This preview shows pages 1–2. Sign up to view the full content.
This preview has intentionally blurred sections. Sign up to view the full version.View Full Document
Unformatted text preview: 1 Biology 110/111 Report Guidelines Four of the six reports that you will write this year in Biology 110/111 should follow the general format for a scientific paper, given below. The other two will follow the format of a library research paper, and the rules for them follow the section on lab reports. While the characteristics of each section report are presented in a list format, it is not enough to have a series of disjointed sentences that say something about the first item, then something about the second item, etc. The paper should be coherent, well- written, and logical. Also, while some examples are given below, don't slavishly follow the examples, only inserting a few new words to describe your particular experiment. Follow the format and intent of each section, but make sure the wording is your thoroughly your own. All papers this year will be submitted as electronic files through Blackboard, and will be checked for plagiarism by Turnitin.com. Directions for submission appear at the end of this Writing Guide. To avoid plagiarism charges, remember that direct quotes are rare in scientific writing. Also, even if you cite an author, you may not use that author's exact words . Paraphrase everything you put in your report. Lab Report Format You should use approximately 1 inch margins on top, bottom, and sides, and should use single spacing. TITLE (1 point) • Clear, concise statement of the question you investigated. You will lose points for vague titles or overly broad titles (e.g., "Reaction Time," “Effect of Exercise”). example: The Effect of Hand Dominance on Reaction Time by Zelda Zucchini All of the remaining sections should have section headers, centered on the page. ABSTRACT (5 points) • Write the abstract last, but place it first in the completed paper. • In no more than a paragraph (1/3 to 1/2 of a page), state the problem you investigated, give some indication of your methods, tell what your findings were (possibly including treatment means), tell what the implications of your findings are. • Write in first-person, narrative form, and past tense. • Don't recite null, research, etc. hypotheses in the abstract. • Don't cite literature in the abstract. example: The literature on reaction time maintains that greater dexterity is associated with faster reaction time. We compared the reaction times of the dominant hands and non-dominant hands of 18 college freshmen. Reaction time was measured by a computer program that required subjects to press the spacebar after they saw a visual stimulus. The dominant hand (mean response time 0.223 sec) was significantly faster than the non-dominant hand (mean response time 0.299 sec) in both dextrals and sinistrals, supporting a relationship between greater motor skill and fast reaction time....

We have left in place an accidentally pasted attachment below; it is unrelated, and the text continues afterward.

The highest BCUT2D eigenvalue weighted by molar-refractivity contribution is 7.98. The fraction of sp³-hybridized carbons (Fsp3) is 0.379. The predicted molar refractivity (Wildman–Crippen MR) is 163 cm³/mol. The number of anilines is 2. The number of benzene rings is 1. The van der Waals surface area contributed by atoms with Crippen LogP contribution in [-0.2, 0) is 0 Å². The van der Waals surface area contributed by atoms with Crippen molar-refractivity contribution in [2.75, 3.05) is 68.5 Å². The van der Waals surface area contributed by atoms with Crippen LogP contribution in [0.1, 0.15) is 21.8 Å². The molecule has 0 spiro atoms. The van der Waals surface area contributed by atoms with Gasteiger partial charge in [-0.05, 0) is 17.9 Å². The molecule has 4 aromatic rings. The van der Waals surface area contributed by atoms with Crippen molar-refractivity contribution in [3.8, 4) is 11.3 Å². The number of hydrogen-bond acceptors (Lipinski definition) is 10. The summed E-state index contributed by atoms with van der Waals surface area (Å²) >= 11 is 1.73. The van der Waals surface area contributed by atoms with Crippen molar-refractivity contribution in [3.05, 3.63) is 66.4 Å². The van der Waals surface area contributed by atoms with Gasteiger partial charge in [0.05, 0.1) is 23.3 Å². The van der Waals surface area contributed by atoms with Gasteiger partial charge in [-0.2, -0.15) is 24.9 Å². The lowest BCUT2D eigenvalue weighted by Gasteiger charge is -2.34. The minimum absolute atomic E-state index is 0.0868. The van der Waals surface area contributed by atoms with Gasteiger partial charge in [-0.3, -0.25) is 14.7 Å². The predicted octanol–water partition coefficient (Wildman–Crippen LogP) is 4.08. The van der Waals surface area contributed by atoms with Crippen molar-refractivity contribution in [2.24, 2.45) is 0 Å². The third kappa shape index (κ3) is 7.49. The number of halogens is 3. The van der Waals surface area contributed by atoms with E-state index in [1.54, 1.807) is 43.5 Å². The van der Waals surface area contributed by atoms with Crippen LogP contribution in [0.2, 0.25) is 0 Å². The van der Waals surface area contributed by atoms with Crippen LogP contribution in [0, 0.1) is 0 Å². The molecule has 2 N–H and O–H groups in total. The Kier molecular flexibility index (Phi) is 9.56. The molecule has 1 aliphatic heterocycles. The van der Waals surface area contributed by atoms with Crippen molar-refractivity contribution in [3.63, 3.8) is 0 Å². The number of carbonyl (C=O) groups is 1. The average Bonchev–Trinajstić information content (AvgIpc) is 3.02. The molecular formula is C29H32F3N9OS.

View Full Document
This note was uploaded on 04/03/2009 for the course CH 102 taught by Professor Staff during the Spring '08 term at Clemson.
- Spring '08